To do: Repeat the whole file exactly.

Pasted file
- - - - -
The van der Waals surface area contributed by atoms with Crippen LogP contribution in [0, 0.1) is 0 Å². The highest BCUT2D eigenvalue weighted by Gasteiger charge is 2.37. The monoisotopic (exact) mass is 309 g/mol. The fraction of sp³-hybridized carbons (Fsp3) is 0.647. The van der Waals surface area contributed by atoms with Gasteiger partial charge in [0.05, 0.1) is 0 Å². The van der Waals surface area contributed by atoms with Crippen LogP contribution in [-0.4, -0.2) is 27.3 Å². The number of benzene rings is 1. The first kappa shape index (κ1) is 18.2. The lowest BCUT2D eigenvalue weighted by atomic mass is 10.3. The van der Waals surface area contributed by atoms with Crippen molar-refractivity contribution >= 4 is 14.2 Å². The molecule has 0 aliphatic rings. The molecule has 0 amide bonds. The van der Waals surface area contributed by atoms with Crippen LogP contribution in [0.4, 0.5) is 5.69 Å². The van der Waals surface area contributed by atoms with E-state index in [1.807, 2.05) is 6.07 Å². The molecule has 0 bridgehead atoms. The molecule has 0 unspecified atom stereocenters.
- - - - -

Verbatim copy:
The van der Waals surface area contributed by atoms with Crippen LogP contribution in [0, 0.1) is 0 Å². The highest BCUT2D eigenvalue weighted by Gasteiger charge is 2.37. The monoisotopic (exact) mass is 309 g/mol. The fraction of sp³-hybridized carbons (Fsp3) is 0.647. The van der Waals surface area contributed by atoms with Gasteiger partial charge in [0.05, 0.1) is 0 Å². The van der Waals surface area contributed by atoms with Crippen LogP contribution in [-0.4, -0.2) is 27.3 Å². The number of benzene rings is 1. The first kappa shape index (κ1) is 18.2. The lowest BCUT2D eigenvalue weighted by atomic mass is 10.3. The van der Waals surface area contributed by atoms with Crippen molar-refractivity contribution >= 4 is 14.2 Å². The molecule has 0 aliphatic rings. The molecule has 0 amide bonds. The van der Waals surface area contributed by atoms with Crippen LogP contribution in [0.4, 0.5) is 5.69 Å². The van der Waals surface area contributed by atoms with E-state index in [1.807, 2.05) is 6.07 Å². The molecule has 0 bridgehead atoms. The molecule has 0 unspecified atom stereocenters.